I recently signed up to the fabulous travel service Dopplr, which lets you share your travel plans with friends, family and colleagues. While adding in a trip from the Gold Coast to my home town of Chinchilla, Dopplr got a little confused about my destination and suggested that the Chinchilla I was referring to was Chinchilla de Monte-Aragón in Spain.
When creating your account with Dopplr, you’ve got the ability to provide the service with a certain amount of information about yourself. Among the information is a setting for your home town, which I have set as the Gold Coast in Australia. Given that my country and home town are set, I think it is possible for the Dopplr service to make slightly smarter choices when a user isn’t explicit about a destination.
For this particular trip, I left on the 20th February and I’m returning on the 22nd February. I didn’t specify that this trip was not originating from my home town, so it should assume that I’m leaving from the Gold Coast. Given that Dopplr knows where you’re originating from (even if it isn’t your home town), it’d be possible for them to calculate a relative distance between it and any destination. If they cycled through each of the 12 possible matches for Chinchilla that they provided – they would have found that one of the Chinchilla’s listed was in the same country and state as my home town and was approximately 350km away. To a human reading that sort of information, it becomes immediately apparent that since I’m only on the road for three days, I’m leaving from the Gold Coast and there is a Chinchilla approximately 350km away that it’d be the sensible choice for the destination.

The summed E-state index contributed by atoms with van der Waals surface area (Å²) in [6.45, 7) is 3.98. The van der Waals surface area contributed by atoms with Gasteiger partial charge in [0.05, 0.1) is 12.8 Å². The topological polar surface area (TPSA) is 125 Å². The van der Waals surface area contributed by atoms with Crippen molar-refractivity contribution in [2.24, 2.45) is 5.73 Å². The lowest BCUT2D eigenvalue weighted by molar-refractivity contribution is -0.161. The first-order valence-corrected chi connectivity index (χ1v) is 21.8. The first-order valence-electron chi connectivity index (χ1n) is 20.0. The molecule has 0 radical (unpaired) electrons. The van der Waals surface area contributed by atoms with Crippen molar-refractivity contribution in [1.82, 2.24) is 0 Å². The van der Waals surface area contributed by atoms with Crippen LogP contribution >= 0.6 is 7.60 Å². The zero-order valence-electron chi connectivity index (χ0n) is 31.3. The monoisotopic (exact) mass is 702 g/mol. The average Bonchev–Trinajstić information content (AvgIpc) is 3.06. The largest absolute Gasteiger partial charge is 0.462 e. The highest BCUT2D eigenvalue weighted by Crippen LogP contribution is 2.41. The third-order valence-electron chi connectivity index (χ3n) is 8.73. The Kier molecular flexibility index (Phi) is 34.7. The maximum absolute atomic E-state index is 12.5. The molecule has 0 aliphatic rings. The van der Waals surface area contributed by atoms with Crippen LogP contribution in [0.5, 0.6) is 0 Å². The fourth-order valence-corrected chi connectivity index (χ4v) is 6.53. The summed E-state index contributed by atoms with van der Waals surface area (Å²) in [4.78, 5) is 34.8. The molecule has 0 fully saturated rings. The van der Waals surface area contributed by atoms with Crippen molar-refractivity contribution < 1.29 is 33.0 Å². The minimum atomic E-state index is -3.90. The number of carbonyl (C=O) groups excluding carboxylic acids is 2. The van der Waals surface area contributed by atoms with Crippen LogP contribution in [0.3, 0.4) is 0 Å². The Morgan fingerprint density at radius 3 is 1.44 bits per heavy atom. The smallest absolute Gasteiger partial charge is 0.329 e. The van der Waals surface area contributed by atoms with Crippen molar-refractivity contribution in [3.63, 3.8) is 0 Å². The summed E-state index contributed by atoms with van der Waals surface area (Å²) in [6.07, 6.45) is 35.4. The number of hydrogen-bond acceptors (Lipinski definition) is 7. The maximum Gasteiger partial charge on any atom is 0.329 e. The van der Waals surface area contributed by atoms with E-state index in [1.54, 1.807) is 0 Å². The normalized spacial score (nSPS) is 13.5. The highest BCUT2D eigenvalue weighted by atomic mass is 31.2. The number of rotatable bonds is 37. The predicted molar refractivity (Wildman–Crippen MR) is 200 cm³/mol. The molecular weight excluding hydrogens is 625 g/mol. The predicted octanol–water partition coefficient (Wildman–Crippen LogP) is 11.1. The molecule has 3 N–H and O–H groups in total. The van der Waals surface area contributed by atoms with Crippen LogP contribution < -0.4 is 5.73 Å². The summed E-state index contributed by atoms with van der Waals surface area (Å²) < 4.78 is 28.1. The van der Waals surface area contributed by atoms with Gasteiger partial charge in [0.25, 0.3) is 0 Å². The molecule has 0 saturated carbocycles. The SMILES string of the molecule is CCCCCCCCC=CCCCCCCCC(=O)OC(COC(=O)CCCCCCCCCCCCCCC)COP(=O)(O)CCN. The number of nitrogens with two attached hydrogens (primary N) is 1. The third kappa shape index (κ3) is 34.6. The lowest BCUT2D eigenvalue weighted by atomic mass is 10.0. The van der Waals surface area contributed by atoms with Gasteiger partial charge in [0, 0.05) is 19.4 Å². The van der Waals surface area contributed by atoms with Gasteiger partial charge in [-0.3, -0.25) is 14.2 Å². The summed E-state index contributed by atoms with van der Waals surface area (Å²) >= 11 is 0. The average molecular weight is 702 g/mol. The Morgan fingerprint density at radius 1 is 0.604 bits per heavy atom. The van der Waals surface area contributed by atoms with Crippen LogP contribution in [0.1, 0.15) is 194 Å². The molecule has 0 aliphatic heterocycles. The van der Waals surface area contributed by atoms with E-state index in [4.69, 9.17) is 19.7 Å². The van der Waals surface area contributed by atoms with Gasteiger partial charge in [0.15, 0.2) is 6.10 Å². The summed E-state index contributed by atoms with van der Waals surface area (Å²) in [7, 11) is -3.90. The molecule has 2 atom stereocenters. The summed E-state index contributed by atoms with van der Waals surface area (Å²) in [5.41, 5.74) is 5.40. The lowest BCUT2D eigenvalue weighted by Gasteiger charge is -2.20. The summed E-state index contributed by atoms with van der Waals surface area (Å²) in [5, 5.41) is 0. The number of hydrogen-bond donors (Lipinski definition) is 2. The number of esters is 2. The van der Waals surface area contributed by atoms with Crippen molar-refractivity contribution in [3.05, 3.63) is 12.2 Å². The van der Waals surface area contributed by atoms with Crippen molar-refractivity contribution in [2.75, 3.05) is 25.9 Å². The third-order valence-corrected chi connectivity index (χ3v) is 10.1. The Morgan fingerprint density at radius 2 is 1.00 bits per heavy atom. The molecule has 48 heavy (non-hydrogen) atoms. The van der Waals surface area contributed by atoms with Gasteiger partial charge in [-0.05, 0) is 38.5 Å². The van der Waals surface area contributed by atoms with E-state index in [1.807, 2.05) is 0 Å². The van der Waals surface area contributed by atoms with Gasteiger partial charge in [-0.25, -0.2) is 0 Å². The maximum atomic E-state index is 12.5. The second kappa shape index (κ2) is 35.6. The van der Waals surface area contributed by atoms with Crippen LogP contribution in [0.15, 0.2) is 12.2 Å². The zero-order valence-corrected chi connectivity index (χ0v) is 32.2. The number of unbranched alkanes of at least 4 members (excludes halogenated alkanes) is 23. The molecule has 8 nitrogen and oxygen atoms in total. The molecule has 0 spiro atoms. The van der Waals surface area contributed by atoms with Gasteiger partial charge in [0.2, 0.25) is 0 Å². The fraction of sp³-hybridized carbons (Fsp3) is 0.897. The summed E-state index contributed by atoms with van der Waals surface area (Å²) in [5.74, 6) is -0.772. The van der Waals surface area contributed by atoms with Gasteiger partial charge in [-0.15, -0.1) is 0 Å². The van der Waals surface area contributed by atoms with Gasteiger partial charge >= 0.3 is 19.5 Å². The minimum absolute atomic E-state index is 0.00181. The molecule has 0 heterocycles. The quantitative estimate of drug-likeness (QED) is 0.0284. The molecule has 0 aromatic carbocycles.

I think that small improvements such as the above are one of the key types of enhancements to a product that really sets a service apart from its competition.